Friday, July 13, 2018

Fortnite, or Virtual Reality Bites

As with Minecraft, I downloaded the latest computer game craze, Fortnite to make sure it was appropriate for my son to play. He has been obsessing about it for months because all of his friends play it. We had resisted letting him download it because it does have shooting as a component of game play. But he eventually convinced us that the depiction of violence was minimal.

The premise of Fortnite is pretty simple. You log in and you are assigned a character (unless you have purchased a character skin of your choice in the Fortnite store). Near as I can figure the characters are assigned randomly (including the gender and race of your character).  And each character is a buff Millennial decked out in stylish combat gear. You can also purchase even more stylish garb if you are picky about your flack jackets and ammo belts.

Once you have been assigned your character, you pick the type of mission you want to go on. You can go solo, in teams of two or squads of four, or you can take part in a free for all with 50 players in each team. When you have picked you mission preference, the Fortnite servers assign you to a game with other players presumably from all around the country if not the world.

You are then propelled into the game world where you run towards a blue bus that is disturbingly reminiscent of the Magic School Bus. After a short countdown you are on the flying bus above the Fortnite world. Then, after another countdown, you skydive out of the bus and choose from a variety of locales to land on the island like Fortnite game field. If you are on a small team with players you know (such as my son), you try and land near to each other. You are in free fall once you jump out of the bus. You can deploy a hang glider whenever want. It automatically deploys once you are near the ground.

Once you land, you begin searching for items to help you survive. You start out with a formidable pick axe. You can use it to hack down trees, break rocks or destroy buildings (much like Minecraft). You then search through abandoned buildings and houses for items to put in your pack. Most of these items are weapons (handguns, automatic rifles, shotguns, machine guns, grenades, and booby traps). You can also pick up medical supplies and potions you drink to increase your power or shield you. There are also treasure chests hidden in random places that have a cache of items. And random as it seems, you can find a llama pinata that contains a stash of items as well.

Once you have a gun, you pretty much shoot at anything that moves before it shoots you. To add to the anxiety, a storm that drops acid rain begins forming minutes after you land and you have to track your location on a map to make sure you stay within a shrinking circle that is out of reach of the storm. The game ends when you either die or are one of the last survivors of the winning team (the one with live players left).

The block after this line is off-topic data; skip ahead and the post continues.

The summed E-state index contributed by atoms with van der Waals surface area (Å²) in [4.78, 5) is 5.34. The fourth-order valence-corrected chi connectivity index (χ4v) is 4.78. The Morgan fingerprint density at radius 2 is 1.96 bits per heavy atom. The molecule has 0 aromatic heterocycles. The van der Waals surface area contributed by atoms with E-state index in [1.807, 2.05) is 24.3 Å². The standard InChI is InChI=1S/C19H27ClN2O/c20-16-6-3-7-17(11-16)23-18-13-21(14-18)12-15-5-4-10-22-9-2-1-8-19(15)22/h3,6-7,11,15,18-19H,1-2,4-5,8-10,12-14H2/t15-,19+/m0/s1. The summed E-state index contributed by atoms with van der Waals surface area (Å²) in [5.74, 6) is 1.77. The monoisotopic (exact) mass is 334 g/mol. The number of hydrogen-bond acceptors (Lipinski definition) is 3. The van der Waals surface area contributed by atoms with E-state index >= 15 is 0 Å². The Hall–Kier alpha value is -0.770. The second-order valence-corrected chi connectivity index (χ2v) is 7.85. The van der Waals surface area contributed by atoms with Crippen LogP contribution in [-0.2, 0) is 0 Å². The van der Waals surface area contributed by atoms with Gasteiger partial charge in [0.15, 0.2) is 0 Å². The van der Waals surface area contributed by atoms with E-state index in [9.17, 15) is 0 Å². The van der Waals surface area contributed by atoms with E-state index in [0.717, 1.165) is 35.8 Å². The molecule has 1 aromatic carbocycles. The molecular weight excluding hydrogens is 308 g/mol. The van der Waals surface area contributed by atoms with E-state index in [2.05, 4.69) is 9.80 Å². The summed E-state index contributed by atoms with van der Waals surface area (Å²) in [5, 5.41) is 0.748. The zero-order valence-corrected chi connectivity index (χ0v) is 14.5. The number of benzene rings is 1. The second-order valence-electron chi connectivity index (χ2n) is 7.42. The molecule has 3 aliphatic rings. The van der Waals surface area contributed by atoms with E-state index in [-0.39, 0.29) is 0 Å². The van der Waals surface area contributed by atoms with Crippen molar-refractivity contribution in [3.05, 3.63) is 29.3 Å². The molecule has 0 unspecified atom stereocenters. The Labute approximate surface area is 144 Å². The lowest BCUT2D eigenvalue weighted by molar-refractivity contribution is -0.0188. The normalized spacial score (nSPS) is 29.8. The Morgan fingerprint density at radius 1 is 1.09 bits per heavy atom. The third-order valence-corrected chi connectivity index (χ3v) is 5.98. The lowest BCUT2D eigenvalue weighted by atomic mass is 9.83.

There are many things I like and dislike about Fortnite. I like the fast pace of the game (though I tended to die within seconds of landing umpteen times before I figured out what I was doing). I dislike the business model that subconsciously tricks kids into buying trendy character skins, clothing and weapons as a status symbol in the game. I also dislike that you can't pick your character. I'm all for gender equality, but I still feel weird to be playing as a voluptuous combat Barbie. Even when I'm given a male figure, it looks like it has spent most of its time at a gym and hair salon.

These characters can't be good at teaching positive body image attributes to kids. I can pretty much guarantee that none of the people playing the game look anything like the characters. I realize that if the game designers made the characters look like real gamers, no one would want to play, but they really need to tone down the Hollywood hero look.

That aside, Fortnite can be kind of addicting. It has also provided some bonding time with my son. He has starting asking me to play it with him after dinner. And we play as a two-person team. It is kind of touching to be able to follow my son around the Fortnite world picking up weapons together and trying to avoid getting shot. I sort of have his back. I just haven't totally got the knack of aiming the stupid guns and hitting anyone before they kill me. I am becoming adept at running away and hiding.

Fortnite allows team members to come to the aid of their wounded team mates and heal them with the medical supplies they've picked up. My son's character got wounded on one mission the other night and he asked me to help him. I went back through the carnage and saved him.  We were then both attacked and I was wounded. He ran as fast as he could for cover and left me to die.

It got me all misty eyed. Fathers and sons don't get to experience that kind of thing in the real world.

At least I know where I stand if he and I get in a fire fight.

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